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Who the Heck is Bevo Francis?
William Nack
October 27, 1992
And what's that incredible number next to his name in the record book?
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October 27, 1992

Who The Heck Is Bevo Francis?

And what's that incredible number next to his name in the record book?

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The new coach had big dreams. On the first day of practice Oliver told his gathered squad, "One year from now we'll be booked into Madison Square Garden." To which Wiseman replied, "The only garden we'll ever be in is with a hoe."

Oliver's promises did indeed seem ludicrous. The home court of the Rio Grande Redmen was a drafty little bandbox named Community Hall but called the Hog Pen by students. It had room for 250 souls. "No seats in it," recalls Francis. "Tile floor laid over concrete. A bucket on each end. Cold in the winter. And there weren't any showers."

Between games Maxine and Jean washed the team's uniforms in the apartment bathtub, and Newt often paid for the gas to fuel the two team station wagons for road games. But Oliver did dip into the school's meager funds and extracted $25 to join the NCAA's statistical service, thereby assuring that the team's stats—Bevo's stats, that is—appeared in the weekly summaries.

However weak the Redmen's schedule, which Oliver had inherited, only the most myopic reader of the NCAA stat sheet could ignore the fancy numbers that Francis started hanging up—58 points against Sue Bennett College in Kentucky, 69 against Wilberforce, 72 against California State, 76 against Lees College. There was a faint buzzing of interest as his totals began rolling in, and on occasion a distant sports desk would call the school to ask, "What's a Bevo Francis?"

And then, on a January night in 1953, the world changed for Bevo and Newt and Rio Grande when the wires started clacking out the news from Community Hall. The walls of the Hog Pen had echoed that evening with the exhortations of Oliver, who kept bellowing from the bench, "Foul 'em! Foul 'em!" He wanted the clock stopped at every opportunity to get possession of the ball, so that Bevo, who was potting 10 and 12 jumpers at a stretch without missing, could climb the national bell tower and swing on the clapper for little Rio Grande. Has there ever been a performance more sublime than Bevo's in the final quarter against Ashland? He scored 55 points in its 10 minutes. "Everything he threw up went in," recalls Rio Grande forward Roy Moses, a retired teacher. "And these weren't layups."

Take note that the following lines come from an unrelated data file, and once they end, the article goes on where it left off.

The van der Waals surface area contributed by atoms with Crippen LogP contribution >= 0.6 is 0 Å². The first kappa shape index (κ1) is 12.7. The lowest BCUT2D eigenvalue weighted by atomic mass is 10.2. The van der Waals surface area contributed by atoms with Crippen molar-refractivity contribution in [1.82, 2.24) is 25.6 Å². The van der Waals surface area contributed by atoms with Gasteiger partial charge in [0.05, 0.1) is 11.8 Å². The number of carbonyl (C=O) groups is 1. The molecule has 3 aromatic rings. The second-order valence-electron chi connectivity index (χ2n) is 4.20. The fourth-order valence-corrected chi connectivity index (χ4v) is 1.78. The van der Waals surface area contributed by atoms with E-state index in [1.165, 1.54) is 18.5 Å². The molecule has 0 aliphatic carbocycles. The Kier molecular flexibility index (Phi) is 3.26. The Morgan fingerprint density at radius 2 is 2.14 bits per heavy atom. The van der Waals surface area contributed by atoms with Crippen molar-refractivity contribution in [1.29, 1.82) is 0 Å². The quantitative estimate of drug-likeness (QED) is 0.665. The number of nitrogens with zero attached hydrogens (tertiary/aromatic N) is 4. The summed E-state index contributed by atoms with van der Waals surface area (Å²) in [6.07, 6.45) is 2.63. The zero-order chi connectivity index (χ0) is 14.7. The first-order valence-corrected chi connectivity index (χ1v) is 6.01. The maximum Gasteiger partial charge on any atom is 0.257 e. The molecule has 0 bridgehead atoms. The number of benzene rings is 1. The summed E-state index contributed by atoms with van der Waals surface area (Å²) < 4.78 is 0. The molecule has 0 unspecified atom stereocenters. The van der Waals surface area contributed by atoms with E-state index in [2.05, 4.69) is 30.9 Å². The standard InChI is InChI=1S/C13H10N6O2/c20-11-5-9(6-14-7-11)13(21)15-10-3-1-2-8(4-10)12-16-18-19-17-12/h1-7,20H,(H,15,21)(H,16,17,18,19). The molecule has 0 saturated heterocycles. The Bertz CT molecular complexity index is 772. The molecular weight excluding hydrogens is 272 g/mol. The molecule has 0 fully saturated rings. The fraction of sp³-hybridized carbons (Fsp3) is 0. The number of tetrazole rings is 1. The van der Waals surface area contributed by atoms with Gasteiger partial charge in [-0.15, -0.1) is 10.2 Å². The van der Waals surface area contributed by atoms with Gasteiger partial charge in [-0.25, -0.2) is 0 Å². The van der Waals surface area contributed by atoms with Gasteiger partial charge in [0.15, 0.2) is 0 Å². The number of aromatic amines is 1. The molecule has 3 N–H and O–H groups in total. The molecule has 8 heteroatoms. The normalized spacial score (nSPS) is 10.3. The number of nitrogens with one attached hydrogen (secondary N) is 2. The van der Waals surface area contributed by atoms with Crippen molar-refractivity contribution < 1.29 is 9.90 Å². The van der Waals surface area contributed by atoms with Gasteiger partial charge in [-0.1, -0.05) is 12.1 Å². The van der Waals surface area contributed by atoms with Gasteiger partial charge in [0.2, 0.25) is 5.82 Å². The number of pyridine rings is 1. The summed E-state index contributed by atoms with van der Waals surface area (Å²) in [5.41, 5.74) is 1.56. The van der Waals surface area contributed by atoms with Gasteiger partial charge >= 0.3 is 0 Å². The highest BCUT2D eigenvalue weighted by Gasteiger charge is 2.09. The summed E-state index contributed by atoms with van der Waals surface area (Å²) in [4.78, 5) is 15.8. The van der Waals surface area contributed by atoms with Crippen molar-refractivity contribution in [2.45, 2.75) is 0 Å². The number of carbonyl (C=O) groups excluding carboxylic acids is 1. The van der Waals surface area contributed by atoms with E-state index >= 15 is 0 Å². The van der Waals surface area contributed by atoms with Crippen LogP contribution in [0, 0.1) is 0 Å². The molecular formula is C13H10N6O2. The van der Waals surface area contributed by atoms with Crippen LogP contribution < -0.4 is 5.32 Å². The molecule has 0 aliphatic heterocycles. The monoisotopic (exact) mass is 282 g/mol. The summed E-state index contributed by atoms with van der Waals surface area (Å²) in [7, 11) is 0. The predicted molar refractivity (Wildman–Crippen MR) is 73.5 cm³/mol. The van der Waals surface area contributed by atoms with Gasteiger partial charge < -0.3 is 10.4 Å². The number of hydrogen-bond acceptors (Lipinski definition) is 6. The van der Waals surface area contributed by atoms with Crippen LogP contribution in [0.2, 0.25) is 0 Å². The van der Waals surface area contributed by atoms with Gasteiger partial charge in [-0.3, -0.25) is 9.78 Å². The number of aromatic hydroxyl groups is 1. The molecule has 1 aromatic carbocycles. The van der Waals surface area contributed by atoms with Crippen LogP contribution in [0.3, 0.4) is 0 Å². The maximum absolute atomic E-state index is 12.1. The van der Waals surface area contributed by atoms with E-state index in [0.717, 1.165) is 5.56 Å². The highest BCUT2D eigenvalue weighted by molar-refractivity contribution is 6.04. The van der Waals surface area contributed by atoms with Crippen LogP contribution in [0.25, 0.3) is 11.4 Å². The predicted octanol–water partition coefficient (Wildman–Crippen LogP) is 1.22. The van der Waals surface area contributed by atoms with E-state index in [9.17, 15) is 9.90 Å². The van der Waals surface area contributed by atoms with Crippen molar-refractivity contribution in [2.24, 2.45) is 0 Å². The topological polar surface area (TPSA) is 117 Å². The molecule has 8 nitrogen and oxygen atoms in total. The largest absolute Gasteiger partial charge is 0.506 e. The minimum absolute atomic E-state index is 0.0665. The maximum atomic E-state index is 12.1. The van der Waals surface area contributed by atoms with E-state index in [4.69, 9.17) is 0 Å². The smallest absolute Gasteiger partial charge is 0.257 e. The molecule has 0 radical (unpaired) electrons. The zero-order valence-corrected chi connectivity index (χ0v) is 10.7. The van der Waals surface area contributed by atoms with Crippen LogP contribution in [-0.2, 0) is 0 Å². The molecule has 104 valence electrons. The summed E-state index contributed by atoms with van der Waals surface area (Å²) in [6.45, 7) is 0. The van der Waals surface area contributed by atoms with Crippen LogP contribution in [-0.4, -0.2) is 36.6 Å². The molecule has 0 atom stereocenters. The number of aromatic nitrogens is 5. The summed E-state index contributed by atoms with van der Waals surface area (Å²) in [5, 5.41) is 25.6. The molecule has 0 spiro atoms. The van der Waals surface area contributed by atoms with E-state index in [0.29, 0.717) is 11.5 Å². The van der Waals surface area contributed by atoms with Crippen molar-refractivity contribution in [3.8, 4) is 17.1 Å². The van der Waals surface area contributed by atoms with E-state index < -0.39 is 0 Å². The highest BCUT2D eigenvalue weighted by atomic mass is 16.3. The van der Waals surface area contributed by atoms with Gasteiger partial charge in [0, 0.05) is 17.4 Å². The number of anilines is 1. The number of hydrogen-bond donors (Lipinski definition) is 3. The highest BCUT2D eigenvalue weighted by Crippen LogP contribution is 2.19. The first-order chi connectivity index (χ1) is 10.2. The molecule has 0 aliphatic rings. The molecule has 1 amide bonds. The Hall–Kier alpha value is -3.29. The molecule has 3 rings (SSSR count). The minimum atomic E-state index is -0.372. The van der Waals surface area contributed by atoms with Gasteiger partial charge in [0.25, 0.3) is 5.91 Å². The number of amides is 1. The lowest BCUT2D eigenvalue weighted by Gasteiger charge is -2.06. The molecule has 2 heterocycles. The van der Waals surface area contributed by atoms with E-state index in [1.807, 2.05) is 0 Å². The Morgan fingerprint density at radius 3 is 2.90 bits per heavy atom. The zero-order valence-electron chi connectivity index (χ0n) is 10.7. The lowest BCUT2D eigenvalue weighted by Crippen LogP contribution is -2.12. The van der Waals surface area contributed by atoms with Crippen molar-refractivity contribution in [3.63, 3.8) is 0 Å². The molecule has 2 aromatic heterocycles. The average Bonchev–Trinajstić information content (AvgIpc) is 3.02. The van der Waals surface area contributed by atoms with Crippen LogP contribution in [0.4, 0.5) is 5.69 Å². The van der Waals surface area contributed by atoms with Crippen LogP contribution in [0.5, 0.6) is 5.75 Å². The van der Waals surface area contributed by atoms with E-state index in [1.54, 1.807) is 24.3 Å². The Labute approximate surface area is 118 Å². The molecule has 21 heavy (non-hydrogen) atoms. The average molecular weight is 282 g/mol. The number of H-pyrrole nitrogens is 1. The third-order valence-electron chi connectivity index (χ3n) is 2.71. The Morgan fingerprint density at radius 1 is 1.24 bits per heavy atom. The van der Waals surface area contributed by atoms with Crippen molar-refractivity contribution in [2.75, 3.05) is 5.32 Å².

Just that quickly Bevo and the Redmen had stepped through the looking glass. In the public mind Rio Grande was no longer some desiccated, windswept campus somewhere on the outskirts of El Paso, but rather this quaint crook in the road in tree-mantled Ohio. Suddenly national magazine photographers were prowling the grounds, and film crews were setting up cameras, and reporters were reconnoitering the buildings. The phones rang at all hours. Oliver, of course, was in heaven; but each night, Bevo and Jean put their infant son, Frank, to sleep and shuddered, waiting for the jangle of the next call.

"You didn't have a life of your own," Bevo says. "It was nothing for people to call at two or three in the morning. I'd get up, and Jean would make me breakfast—I had a seven o'clock class—and I'd get home and there would be reporters and photographers waiting there, and Jean would have to make me breakfast again so they could take pictures. Or they'd wake up Frank and say, 'Get the kid up. We need a picture of you and the kid.' It seemed like every time we moved they took our picture."

Francis became that newest American species, the morning TV celebrity, when the Today show, starring Dave Garroway, flew Newt and Bevo to New York to meet America. Bevo then made his evening television debut when he was introduced on The Ed Sullivan Show.

Back in Ohio, long lines formed for Rio Grande games. The team had outgrown the Hog Pen, and all but one of the Redmen's remaining home games had been shifted to bigger arenas on the road. Opponents, now challenged by Francis's exploits and fearing humiliation at his hands, did everything possible to stop him, folding him deliberately the moment he touched the ball, bringing boos cascading from the stands.

The plotting against him reached its most farcical when Rio Grande played Cedarville in Troy, Ohio. Cedarville stalled from the outset, refusing to shoot the ball, and soon the record crowd of 7,451 spectators, drawn to see Bevo perform, began roaring, stomping their feet and pelting the floor with coins and crumpled paper cups. Play was halted; in the interlude a group of Redmen players sat on the bench playing cards while Francis did a radio interview and then signed autographs for fans. But Oliver feared a riot was in the making, as well as a small economic disaster. The gate was nearly $10,000—Rio Grande's share was $6,500—and the crowd was threatening to leave and demand its money back. Oliver fumed at the Cedarville team to cease this sham. It took the intervention of the Cedarville athletic director to convince his coach to play the game at full tempo. Rio Grande won 66-29, and Bevo had 38 points.

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